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The Intrigue of Lartigue: A Response to Lartrigue’s Year in Color

Mable Yiu

An icon in the world of photography, Jacques Henri Lartigue is most commonly associated with the black-and-white images of his early career. Beginning at the age of eight, Lartigue photographed his family and friends playing outside of his home in Courbevoie, France. As he grew, so too did the scope of his pictorial inspiration, as he became interested in shooting sports events--an experience that would later contribute to the techniques he used in capturing the motion of automobile races and early aviation. Though Lartigue took almost 120,000 photographs over the course of his life, only about forty percent of his work is in color. Martine d’Astier and Martine Ravache explore this dimension of Lartigue’s art and how it consumed him later in his life in “Lartigue: Life In Color.” 

The book touches on the interesting irony of Lartigue’s work, something that Amsterdam’s Foam Fotografiemuseum highlighted in its exhibition earlier this year. Though the artist’s fame is largely attributed to his black-and-white work, he was more intimately connected to the idea of color. As a matter of fact, Lartigue was at the forefront of color photography when the Autochrome Lumière process was first introduced in 1903. Ravache affirms that “this confluence explains how he was able to capture the “revolution” of future seeing before anyone else.”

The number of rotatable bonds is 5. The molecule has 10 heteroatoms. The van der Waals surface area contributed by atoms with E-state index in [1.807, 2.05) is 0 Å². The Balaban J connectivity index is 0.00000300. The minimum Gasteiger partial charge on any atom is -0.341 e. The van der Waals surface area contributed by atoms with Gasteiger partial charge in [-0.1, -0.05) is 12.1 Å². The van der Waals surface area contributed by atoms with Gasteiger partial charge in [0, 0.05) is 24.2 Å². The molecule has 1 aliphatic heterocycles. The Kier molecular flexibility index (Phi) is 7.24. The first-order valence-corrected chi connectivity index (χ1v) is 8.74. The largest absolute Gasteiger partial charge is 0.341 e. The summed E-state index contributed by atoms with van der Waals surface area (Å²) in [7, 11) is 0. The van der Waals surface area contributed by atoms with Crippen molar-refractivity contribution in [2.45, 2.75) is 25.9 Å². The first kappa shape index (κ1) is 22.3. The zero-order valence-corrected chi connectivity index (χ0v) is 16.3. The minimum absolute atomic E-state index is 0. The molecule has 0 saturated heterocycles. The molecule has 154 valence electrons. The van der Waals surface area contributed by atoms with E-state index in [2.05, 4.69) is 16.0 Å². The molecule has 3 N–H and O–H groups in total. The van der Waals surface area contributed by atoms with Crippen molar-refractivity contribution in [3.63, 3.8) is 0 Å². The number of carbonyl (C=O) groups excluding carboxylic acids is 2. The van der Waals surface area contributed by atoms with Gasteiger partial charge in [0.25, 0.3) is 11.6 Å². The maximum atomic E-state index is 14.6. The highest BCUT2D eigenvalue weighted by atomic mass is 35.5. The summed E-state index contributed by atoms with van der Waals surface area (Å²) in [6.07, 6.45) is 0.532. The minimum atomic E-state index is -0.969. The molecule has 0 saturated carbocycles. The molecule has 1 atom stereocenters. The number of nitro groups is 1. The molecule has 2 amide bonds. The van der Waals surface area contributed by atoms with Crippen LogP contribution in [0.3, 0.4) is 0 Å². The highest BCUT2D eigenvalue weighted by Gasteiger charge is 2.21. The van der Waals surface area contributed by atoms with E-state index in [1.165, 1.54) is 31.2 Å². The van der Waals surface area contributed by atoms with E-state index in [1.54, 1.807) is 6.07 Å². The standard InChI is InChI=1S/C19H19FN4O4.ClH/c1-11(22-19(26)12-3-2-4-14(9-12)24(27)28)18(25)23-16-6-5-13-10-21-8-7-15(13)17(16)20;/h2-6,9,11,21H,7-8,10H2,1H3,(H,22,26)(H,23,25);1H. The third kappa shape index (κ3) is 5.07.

Color photography was initially met with great resistance, as it was prohibitively expensive, unestablished, and seen as a “commercial obligation imposed by the illustrated press” that true artists wouldn’t dare to attempt. Given that many of his contemporaries held this belief, it is unique that Lartigue boldly entered the realm of color without hesitation. This lack of calculation or consideration of outside influences is characteristic of Lartigue’s work, as he created on his own in isolation. His photography was a pure representation of his individual thought, as he was inspired by the impulse of life. When being questioned about the motives of his work, his response was indicative of his authentic approach: “What pushes [the shutter]? My eye, my heart, my gut.” 

By Sydney Hartzell